Anna G. Larson, Published December 28 2013
Tips for throwing a last-minute New Year’s Eve celebration
“Looking around a room and seeing all of my friends – that’s what it’s all about. Us being together,” says Hill, who owns Fargo interior decorating business Home Suite Couture.
The Fargo man enjoys planning a beautiful bash, but he knows that not everyone shares his passion for party planning.
Hill, along with Karen Wonderlich, a Fargo party planner, and Teresa O’Day, the owner of Proper & Prim, who’s known for hosting fun fetes, offers suggestions for hosting a last-minute New Year’s Eve celebration.
Their only requirements for a good time are friends, food and champagne to pop at midnight.
• Seek inspiration.
Blogs and sites like Pinterest help O’Day brainstorm party themes. A favorite is lifestyle blog The Glitter Guide.
• Decide if it’s a sit-down party or open house.
Sit-down dinners tend to be more formal than open-house affairs, Wonderlich says.
• Make a guest list.
“The most important thing is the people that go to the event and mean the most to you,” Hill says. “All of the other pieces will fall into place.”
• Send invitations.
For last-minute parties, email invitations (or phone calls!) are the way to go, Wonderlich says.
“That can take stress off you and cut costs, plus you get RSVPs quicker,” she says.
• Stick to a budget.
“Simple and affordable can be extremely classy,” Hill says. “I like to do stuff on the cheap, but I still like it to be beautiful.”
Bunches of fresh flowers (grocery stores often have market bunches for $5 to $10) and hints of black, silver and gold are festive choices for New Year’s Eve.
“It’s cliché, but people recognize it. It speaks to them, that’s what people’s idea of New Year’s Eve is,” Hill says. “There’s no reason to really go away from that,” he says.
• Stock the bar.
A signature cocktail plus beer and wine is one way to keep drink cost down, Wonderlich says.
“People will drink what you have to offer. They’re not expecting it to be like a fully stocked bar. It’s wonderful but expensive,” she says. “People get stressed about running out of drinks, but when it’s gone, it’s gone. You do what you can afford to do.”
If you’re providing champagne for a midnight toast, each bottle provides bubbly for four to six glasses, depending on how large the pour is.
• Do as much as possible ahead of time.
Setting up the dinner table/food area, prepping the bar and completing other small tasks can help save hosts from panic the day of their event, Wonderlich says.
A few days before the event, she typically cleans her home. The day before, she goes grocery shopping for fresh items and gets the bar and serving dishes ready.
• Check post-Christmas sales to score décor on a dime.
“Buy up all the glitzy gold and silver decorations,” O’Day says. “They’re cheap and really add some sparkle.”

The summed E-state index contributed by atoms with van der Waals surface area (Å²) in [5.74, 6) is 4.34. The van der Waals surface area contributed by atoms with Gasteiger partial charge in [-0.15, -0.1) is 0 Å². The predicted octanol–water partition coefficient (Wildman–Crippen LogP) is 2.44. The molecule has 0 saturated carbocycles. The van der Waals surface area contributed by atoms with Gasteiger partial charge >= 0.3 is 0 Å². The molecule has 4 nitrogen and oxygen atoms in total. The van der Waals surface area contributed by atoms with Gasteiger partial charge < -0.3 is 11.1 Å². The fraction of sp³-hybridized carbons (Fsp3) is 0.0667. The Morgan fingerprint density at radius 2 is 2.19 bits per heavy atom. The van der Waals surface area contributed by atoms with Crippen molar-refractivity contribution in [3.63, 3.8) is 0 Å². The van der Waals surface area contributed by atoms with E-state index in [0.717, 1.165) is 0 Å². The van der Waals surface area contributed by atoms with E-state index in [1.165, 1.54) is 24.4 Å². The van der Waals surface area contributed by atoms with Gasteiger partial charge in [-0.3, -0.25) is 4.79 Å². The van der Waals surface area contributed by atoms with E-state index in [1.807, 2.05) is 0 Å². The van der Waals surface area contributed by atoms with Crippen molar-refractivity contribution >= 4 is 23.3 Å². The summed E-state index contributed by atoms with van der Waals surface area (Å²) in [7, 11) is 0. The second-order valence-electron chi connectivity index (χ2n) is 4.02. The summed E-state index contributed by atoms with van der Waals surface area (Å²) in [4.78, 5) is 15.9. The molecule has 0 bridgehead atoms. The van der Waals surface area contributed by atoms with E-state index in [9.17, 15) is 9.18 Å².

• Transform the tree.
Wonderlich’s clients ask if it’s appropriate to keep their holiday tree for a New Year’s Eve party. She suggests taking off all holiday-themed ornaments and adding more silver and gold to create a New Year’s Eve tree.
• Keep food simple.
O’Day sticks with no-fuss food to ensure she’s not spending her time in the kitchen rather than with guests. She’s had dessert-only parties, and one of her favorite small bites is puff pastry sprinkled with sugar and seasonal fruit.
Wonderlich also suggests food that’s easy to prep and serve. Clients have enjoyed a mashed potato bar (make mashed potatoes ahead of time and let guests choose their toppings), as well as tapas-style meals.
“It’s nice especially when people are drinking all throughout the night,” Wonderlich says, adding that she urges clients to keep their New Year’s Eve menus hearty but somewhat healthy since guests have likely had their fill of sugary treats and rich food.
• Practice food safety.
Common party food like deviled eggs and shrimp need to be cold, Wonderlich says. She keeps a watchful eye on items that spoil easily. Nothing’s worse than sick guests.
• Make a playlist.
Tailor music to fit the crowd, or play your favorite songs from 2013, O’Day says. For party music pronto, a Pandora station’s easy to operate.
• Have something to do.
When people come around 7 p.m., it gets to be a long night, Wonderlich says.
One option is to start the party later, but she also recommends having games so people interact. Trivia and charades are two crowd-pleasers.
“I think it’s important to make people feel comfortable and not have the focus just be drinking,” she says.
• Don’t sweat the small stuff.
“You don’t need matching champagne flutes or anything. People don’t notice the tiny little things that you notice,” O’Day says. “The more relaxed you are, the more fun your guests will have. It doesn’t have to be the event of the century. The overall feeling is important – the fun.”
• Create stations.
Wonderlich likes to divide entertaining areas into stations to keep the party flowing. In one corner, she might set up the bar. In another area, the dessert table. She knows a party’s going well when she sees people interacting.
“If you’re just sitting in a living room struggling to find conversation … that’s why it’s more successful to have people up and moving around. Especially if you’re blending groups of friends,” she says.
• Remember the designated drivers.
Besides stocking a bar with alcoholic drinks, Wonderlich makes sure the designated drivers and others who aren’t drinking have fun sips. Italian sodas are one option.
• Plan for post-toast.
When guests are drinking most of the night, Wonderlich recommends having snacks. She likes egg bakes made in muffin tins (for easy serving) or cookies and milk to serve after ringing in the new year.
Readers can reach Forum reporter Anna G. Larson at (701) 241-5525